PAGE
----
The U.S. backed forces have declared an end to the so-called ‘caliphate’ in Syria. The Syrian Democratic Forces say Baghouz , the last ISIL enclave, has been eliminated.
The SDF said it would continue to fight jihadist “sleeper cells” which still poses a threat, but one point, ISIL controlled large amounts of territory, spanning both Iraq and Syria.
CGTN’s Toby Muse reports.
The Islamic State rose out of the ashes of Al Qaeda in Iraq in 2006, and in 2013 it announced the incorporation of a Syrian radical Islamist militant group and changes its name to the Islamic State in Iraq and the Levant, ISIL.
ISIL became a deadly force behind the carnage of Syria’s civil war, fighting alongside rebels against the government of President Bashar Al Assad.
In 2014, ISIL made history. In succession, the group conquered Falluja, Tikrit and Mosul, Iraq’s second largest city. The world was stunned by ISIL’s lightning attacks and in June, ISIL announced the creation of a caliphate.
In May 2015, ISIL seized power in Ramadi, in Western Iraq, and Palmyra in Syria was also taken alter. ISIL’s lands equaled the size of the United Kingdom.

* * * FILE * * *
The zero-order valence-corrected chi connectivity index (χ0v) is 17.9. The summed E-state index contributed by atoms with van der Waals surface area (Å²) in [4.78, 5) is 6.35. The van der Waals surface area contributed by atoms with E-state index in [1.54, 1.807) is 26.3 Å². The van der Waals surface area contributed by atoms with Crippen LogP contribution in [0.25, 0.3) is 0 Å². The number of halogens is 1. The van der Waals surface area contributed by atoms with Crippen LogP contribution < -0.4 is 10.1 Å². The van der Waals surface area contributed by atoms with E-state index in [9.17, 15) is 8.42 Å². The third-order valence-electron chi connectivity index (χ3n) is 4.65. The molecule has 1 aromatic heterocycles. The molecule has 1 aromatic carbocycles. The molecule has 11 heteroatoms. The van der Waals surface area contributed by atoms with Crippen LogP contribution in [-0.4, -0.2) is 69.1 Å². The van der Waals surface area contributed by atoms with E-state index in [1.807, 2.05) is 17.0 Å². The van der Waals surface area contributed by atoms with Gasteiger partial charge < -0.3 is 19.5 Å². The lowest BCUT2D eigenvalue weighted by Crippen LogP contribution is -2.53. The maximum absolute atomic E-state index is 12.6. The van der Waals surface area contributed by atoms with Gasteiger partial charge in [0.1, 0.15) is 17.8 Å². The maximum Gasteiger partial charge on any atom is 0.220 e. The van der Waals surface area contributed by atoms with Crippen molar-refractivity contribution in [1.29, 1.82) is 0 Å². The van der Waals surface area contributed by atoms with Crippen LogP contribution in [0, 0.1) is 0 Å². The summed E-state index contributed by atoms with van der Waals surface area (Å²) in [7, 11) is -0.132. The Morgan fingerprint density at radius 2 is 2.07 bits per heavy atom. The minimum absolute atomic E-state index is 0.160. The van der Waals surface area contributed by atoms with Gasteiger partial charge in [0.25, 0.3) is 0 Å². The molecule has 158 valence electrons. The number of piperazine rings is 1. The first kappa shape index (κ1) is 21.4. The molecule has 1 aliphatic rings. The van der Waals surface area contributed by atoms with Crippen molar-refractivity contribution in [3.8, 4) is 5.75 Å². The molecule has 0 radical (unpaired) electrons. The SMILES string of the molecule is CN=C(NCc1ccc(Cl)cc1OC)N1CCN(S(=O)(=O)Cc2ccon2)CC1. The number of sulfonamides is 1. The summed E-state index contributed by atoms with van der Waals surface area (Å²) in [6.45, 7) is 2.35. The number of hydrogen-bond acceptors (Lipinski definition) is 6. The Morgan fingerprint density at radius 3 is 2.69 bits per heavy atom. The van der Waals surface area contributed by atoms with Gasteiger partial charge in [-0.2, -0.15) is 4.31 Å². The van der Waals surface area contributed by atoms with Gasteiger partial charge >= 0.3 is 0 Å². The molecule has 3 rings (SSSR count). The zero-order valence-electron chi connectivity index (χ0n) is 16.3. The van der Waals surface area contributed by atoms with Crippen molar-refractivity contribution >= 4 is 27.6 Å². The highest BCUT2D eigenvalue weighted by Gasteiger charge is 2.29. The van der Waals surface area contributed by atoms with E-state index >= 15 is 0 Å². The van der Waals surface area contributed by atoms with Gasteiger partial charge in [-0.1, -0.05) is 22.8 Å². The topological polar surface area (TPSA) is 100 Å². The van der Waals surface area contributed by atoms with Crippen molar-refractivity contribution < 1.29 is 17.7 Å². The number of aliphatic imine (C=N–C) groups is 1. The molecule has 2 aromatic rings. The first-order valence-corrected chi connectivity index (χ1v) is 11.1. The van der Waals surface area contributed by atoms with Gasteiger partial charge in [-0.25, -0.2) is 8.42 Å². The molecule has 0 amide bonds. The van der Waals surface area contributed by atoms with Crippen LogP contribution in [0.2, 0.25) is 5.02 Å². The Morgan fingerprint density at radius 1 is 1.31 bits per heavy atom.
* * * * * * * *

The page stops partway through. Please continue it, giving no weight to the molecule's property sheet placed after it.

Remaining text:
Now, ISIL must defend its territory as the tide shifts.
June 2016, Iraqi forces take back Falluja. July 2017, Mosul is freed from ISIL at a horrendous cost, thousands dead and much of the city destroyed. Shortly afterwards, the group loses its self-declared capital, Raqqa in Syria, the first town it ever really controlled. December 2017, Iraq said it had taken all territory back from ISIL.
Throughout 2018, ISIL lost territory in Syria, under pressure from Syrian and Kurdish fighters.
Finally, ISIL made its final stand in Baghouz, eastern Syria. The group is defeated and lost all its ground.
The United States has been crucial in the fight against ISIL, its airstrikes backing up troops on the ground. But exactly how long the US will remain in Syria is an open question, as President Donald Trump has given conflicting statements on the number of US troops who will stay there.